In Plane Camera Mount


#1

After my solo, I realise that I should have really recorded it, but I didn’t have time to come up with a way to mount my camera (Going to use my T1i or possibly my brother’s Sony CX100).
I want to mount it somewhere behind the seats so it can see out the front window, but also see the occupants. I want to record my next solo flight.
Anybody have any solutions to this? I know I can buy cameras that will just mount to the seats and such, but I’m trying to keep the costs down as much as possible. Gotta use that money to fly, ya know? :slight_smile:


#2

My only suggestion- Fly the airplane. Don’t worry about that stuff.

I offer the mantra of aviation-
**Aviate
Navigate
Communicate
**
doesn’t mention anything about videoing it so you can share it with your friends on facebook.

Please don’t think I’m being a di*k… It’s just advice from a seasoned vet.

Also if you do something wrong you don’t want video for the FAA to review…


#3

As a student pilot, I will be the first to agree that I really shouldn’t be messing with video equipment during flight. However, for memory’s sake, it’d be cool to be able to keep at least one or two videos of training. I’d start the cameras before I even started the airplane and wouldn’t mess with them during flight unless they were causing a flight safety issue of some kind.

Having video footage of doing something wrong so the FAA can review is definitely not something you want!


#4

Is the glass half full or half empty?

Another way to look at this is that a video of a lesson would be a good way to review the lesson to see what went right and what needs improvement.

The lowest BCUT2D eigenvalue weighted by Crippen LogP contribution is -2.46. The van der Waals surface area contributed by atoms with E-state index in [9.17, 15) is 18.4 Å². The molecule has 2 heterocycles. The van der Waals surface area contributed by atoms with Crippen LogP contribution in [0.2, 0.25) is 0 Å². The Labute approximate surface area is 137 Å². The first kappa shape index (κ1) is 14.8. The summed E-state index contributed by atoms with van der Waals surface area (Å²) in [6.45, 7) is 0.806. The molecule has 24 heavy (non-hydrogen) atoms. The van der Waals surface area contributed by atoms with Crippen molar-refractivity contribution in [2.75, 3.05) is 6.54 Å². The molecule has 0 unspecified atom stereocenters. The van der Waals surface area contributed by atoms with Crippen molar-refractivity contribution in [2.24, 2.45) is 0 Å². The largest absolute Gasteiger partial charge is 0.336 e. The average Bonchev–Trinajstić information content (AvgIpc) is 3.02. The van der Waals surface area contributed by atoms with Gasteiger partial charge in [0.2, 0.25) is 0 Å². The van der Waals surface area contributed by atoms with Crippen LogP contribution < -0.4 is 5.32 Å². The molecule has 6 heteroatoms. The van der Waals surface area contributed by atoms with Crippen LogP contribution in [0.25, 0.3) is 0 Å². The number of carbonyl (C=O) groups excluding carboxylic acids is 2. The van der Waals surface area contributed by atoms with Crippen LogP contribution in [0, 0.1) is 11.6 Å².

I’m a big proponent of important things being recorded to help in the learning process.

Depending on how the back cabin wall is constructed you may be able to use one of these. They range in prices from about $25 to $70 or so. Check with your local camera shop to see if they may have something similar.

But above all remember what flyboy said:

Aviate
Navigate
Communicate


#5

I’m down with FLYING THE PLANE

stuck my GoPro Here HD wide camera
into the headrest / co-pilot view

I’ve got a few different helmet camera setups (4?)
between the Eye-Fi WiFi enabled SD card and the GoPro camera
its as SIMPLE as it gets

used to be able to sync video with VeoGeo.com and my GPS GPX files
not sure what www service there is to do that anymore

http://www.youtube.com/watch?v=o0cE_K-NNx0

BTW - its certainly possible to be even more obsessed with photography
while flying - hint; busted shooting photo on final approach…


#6

http://www.avweb.com/avwebflash/exclusivevids/ExclusiveVideo_AviationConsumer_FlightRecorders_204032-1.html


#7

I’m with Flyboy on this one. I do video some of my flights but I typically have someone with me who can man the camera. On the several occasions I didnt, I had a suction cup GPS mount that I strapped a camera to. I started the video before I started the engine, and didn’t turn it off until I was back on the ramp with the engine off. It was a little bumpy, especially at low RPM settings but it beats trying to mess with that while you’re trying to fly.
As we were talking about in another thread about doors opening in flight…
above anything fly the airplane…especially when its something non essential to safety of flight
If you must video though, have it set up so that it’s recording before you start and don’t mess with it in flight. Get the view where you want before you start the flight. You can always edit the video later when safely on the ground.
As a student pilot though while it’d be cool to have a video, there are plenty of other distractions…and once you’ve got your certificate, you can take people with you who are great camerapersons!


#8